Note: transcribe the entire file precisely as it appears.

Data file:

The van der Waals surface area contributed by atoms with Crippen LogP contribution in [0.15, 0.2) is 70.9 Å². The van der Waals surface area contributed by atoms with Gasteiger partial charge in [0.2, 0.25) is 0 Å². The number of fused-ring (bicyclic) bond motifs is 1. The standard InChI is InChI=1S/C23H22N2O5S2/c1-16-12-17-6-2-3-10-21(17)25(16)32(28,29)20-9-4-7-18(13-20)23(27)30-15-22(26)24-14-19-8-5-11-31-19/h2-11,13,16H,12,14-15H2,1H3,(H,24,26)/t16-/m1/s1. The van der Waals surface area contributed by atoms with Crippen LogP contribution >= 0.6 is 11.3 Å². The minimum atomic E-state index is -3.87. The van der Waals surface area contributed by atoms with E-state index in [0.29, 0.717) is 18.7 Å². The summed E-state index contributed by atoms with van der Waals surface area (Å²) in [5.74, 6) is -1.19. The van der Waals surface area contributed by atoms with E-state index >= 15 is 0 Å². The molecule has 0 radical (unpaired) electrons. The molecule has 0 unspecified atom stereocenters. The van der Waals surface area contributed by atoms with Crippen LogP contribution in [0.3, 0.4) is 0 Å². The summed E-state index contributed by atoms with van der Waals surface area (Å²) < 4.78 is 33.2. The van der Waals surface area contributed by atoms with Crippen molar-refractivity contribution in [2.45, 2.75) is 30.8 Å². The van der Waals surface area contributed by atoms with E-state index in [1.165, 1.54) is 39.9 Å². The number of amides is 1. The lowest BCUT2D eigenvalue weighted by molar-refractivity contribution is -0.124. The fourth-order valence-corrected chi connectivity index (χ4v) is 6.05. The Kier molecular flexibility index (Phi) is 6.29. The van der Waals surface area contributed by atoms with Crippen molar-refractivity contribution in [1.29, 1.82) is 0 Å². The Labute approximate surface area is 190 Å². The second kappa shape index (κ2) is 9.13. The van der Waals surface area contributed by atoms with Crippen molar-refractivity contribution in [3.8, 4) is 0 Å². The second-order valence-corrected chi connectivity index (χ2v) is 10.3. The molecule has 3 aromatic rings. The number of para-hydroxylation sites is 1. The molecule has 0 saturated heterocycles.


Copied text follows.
The van der Waals surface area contributed by atoms with Crippen LogP contribution in [0.15, 0.2) is 70.9 Å². The van der Waals surface area contributed by atoms with Gasteiger partial charge in [0.2, 0.25) is 0 Å². The number of fused-ring (bicyclic) bond motifs is 1. The standard InChI is InChI=1S/C23H22N2O5S2/c1-16-12-17-6-2-3-10-21(17)25(16)32(28,29)20-9-4-7-18(13-20)23(27)30-15-22(26)24-14-19-8-5-11-31-19/h2-11,13,16H,12,14-15H2,1H3,(H,24,26)/t16-/m1/s1. The van der Waals surface area contributed by atoms with Crippen LogP contribution >= 0.6 is 11.3 Å². The minimum atomic E-state index is -3.87. The van der Waals surface area contributed by atoms with E-state index in [0.29, 0.717) is 18.7 Å². The summed E-state index contributed by atoms with van der Waals surface area (Å²) in [5.74, 6) is -1.19. The van der Waals surface area contributed by atoms with E-state index >= 15 is 0 Å². The molecule has 0 radical (unpaired) electrons. The molecule has 0 unspecified atom stereocenters. The van der Waals surface area contributed by atoms with Crippen LogP contribution in [0.3, 0.4) is 0 Å². The summed E-state index contributed by atoms with van der Waals surface area (Å²) < 4.78 is 33.2. The van der Waals surface area contributed by atoms with Crippen molar-refractivity contribution in [2.45, 2.75) is 30.8 Å². The van der Waals surface area contributed by atoms with E-state index in [1.165, 1.54) is 39.9 Å². The number of amides is 1. The lowest BCUT2D eigenvalue weighted by molar-refractivity contribution is -0.124. The fourth-order valence-corrected chi connectivity index (χ4v) is 6.05. The Kier molecular flexibility index (Phi) is 6.29. The van der Waals surface area contributed by atoms with Crippen molar-refractivity contribution in [1.29, 1.82) is 0 Å². The Labute approximate surface area is 190 Å². The second kappa shape index (κ2) is 9.13. The van der Waals surface area contributed by atoms with Crippen molar-refractivity contribution in [3.8, 4) is 0 Å². The second-order valence-corrected chi connectivity index (χ2v) is 10.3. The molecule has 3 aromatic rings. The number of para-hydroxylation sites is 1. The molecule has 0 saturated heterocycles.